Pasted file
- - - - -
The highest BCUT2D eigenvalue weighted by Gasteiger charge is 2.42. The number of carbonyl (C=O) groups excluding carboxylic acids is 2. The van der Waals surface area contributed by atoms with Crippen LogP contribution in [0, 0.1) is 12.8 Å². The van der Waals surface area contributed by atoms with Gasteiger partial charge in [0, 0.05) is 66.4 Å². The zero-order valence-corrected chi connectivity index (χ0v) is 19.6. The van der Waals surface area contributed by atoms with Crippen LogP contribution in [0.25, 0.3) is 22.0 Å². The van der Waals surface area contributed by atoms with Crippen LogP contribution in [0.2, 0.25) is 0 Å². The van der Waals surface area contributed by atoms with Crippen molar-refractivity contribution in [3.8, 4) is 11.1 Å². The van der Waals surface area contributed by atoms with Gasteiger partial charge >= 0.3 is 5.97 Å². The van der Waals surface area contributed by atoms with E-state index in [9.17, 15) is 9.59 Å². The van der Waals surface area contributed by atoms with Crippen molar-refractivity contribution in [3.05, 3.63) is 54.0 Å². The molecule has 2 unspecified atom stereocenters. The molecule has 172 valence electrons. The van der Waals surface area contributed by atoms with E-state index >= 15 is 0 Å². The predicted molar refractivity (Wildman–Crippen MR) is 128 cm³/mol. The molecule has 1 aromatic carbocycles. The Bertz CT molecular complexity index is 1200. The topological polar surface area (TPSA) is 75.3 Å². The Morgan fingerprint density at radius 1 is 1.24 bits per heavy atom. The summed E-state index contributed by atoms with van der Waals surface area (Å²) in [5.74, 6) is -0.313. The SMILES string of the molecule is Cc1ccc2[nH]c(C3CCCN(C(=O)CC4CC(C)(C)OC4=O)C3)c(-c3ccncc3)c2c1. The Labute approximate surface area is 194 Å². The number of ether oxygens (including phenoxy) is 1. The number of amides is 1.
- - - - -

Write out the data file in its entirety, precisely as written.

The highest BCUT2D eigenvalue weighted by Gasteiger charge is 2.42. The number of carbonyl (C=O) groups excluding carboxylic acids is 2. The van der Waals surface area contributed by atoms with Crippen LogP contribution in [0, 0.1) is 12.8 Å². The van der Waals surface area contributed by atoms with Gasteiger partial charge in [0, 0.05) is 66.4 Å². The zero-order valence-corrected chi connectivity index (χ0v) is 19.6. The van der Waals surface area contributed by atoms with Crippen LogP contribution in [0.25, 0.3) is 22.0 Å². The van der Waals surface area contributed by atoms with Crippen LogP contribution in [0.2, 0.25) is 0 Å². The van der Waals surface area contributed by atoms with Crippen molar-refractivity contribution in [3.8, 4) is 11.1 Å². The van der Waals surface area contributed by atoms with Gasteiger partial charge >= 0.3 is 5.97 Å². The van der Waals surface area contributed by atoms with E-state index in [9.17, 15) is 9.59 Å². The van der Waals surface area contributed by atoms with Crippen molar-refractivity contribution in [3.05, 3.63) is 54.0 Å². The molecule has 2 unspecified atom stereocenters. The molecule has 172 valence electrons. The van der Waals surface area contributed by atoms with E-state index >= 15 is 0 Å². The predicted molar refractivity (Wildman–Crippen MR) is 128 cm³/mol. The molecule has 1 aromatic carbocycles. The Bertz CT molecular complexity index is 1200. The topological polar surface area (TPSA) is 75.3 Å². The Morgan fingerprint density at radius 1 is 1.24 bits per heavy atom. The summed E-state index contributed by atoms with van der Waals surface area (Å²) in [5.74, 6) is -0.313. The SMILES string of the molecule is Cc1ccc2[nH]c(C3CCCN(C(=O)CC4CC(C)(C)OC4=O)C3)c(-c3ccncc3)c2c1. The Labute approximate surface area is 194 Å². The number of ether oxygens (including phenoxy) is 1. The number of amides is 1.